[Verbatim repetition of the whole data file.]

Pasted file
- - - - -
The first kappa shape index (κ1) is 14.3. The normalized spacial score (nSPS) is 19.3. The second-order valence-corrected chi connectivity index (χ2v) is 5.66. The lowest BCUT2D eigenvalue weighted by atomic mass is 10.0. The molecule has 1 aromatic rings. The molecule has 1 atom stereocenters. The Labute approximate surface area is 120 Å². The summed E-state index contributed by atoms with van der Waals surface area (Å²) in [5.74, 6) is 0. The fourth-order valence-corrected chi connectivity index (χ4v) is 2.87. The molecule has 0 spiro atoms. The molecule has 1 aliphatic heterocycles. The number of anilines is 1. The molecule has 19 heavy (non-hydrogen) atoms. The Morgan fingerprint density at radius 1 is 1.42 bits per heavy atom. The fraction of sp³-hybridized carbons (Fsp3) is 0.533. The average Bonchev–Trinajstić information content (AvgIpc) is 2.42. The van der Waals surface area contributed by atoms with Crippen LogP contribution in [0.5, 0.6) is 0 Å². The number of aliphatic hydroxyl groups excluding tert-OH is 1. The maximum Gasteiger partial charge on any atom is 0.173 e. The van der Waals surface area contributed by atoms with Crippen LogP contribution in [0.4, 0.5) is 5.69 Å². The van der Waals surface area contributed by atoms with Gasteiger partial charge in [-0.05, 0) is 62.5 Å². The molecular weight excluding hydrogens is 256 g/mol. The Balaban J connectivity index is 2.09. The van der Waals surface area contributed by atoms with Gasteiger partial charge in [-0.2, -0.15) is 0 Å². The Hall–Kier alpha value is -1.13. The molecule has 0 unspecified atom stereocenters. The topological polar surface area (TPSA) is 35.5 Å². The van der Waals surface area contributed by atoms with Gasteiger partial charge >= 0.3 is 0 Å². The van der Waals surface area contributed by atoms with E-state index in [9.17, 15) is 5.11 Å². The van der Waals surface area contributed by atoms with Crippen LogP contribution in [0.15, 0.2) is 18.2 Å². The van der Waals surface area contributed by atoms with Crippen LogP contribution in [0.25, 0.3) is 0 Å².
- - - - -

The first kappa shape index (κ1) is 14.3. The normalized spacial score (nSPS) is 19.3. The second-order valence-corrected chi connectivity index (χ2v) is 5.66. The lowest BCUT2D eigenvalue weighted by atomic mass is 10.0. The molecule has 1 aromatic rings. The molecule has 1 atom stereocenters. The Labute approximate surface area is 120 Å². The summed E-state index contributed by atoms with van der Waals surface area (Å²) in [5.74, 6) is 0. The fourth-order valence-corrected chi connectivity index (χ4v) is 2.87. The molecule has 0 spiro atoms. The molecule has 1 aliphatic heterocycles. The number of anilines is 1. The molecule has 19 heavy (non-hydrogen) atoms. The Morgan fingerprint density at radius 1 is 1.42 bits per heavy atom. The fraction of sp³-hybridized carbons (Fsp3) is 0.533. The average Bonchev–Trinajstić information content (AvgIpc) is 2.42. The van der Waals surface area contributed by atoms with Crippen LogP contribution in [0.5, 0.6) is 0 Å². The number of aliphatic hydroxyl groups excluding tert-OH is 1. The maximum Gasteiger partial charge on any atom is 0.173 e. The van der Waals surface area contributed by atoms with Crippen LogP contribution in [0.4, 0.5) is 5.69 Å². The van der Waals surface area contributed by atoms with Gasteiger partial charge in [-0.05, 0) is 62.5 Å². The molecular weight excluding hydrogens is 256 g/mol. The Balaban J connectivity index is 2.09. The van der Waals surface area contributed by atoms with Gasteiger partial charge in [-0.2, -0.15) is 0 Å². The Hall–Kier alpha value is -1.13. The molecule has 0 unspecified atom stereocenters. The topological polar surface area (TPSA) is 35.5 Å². The van der Waals surface area contributed by atoms with Gasteiger partial charge >= 0.3 is 0 Å². The van der Waals surface area contributed by atoms with E-state index in [9.17, 15) is 5.11 Å². The van der Waals surface area contributed by atoms with Crippen LogP contribution in [0.15, 0.2) is 18.2 Å². The van der Waals surface area contributed by atoms with Crippen LogP contribution in [0.25, 0.3) is 0 Å².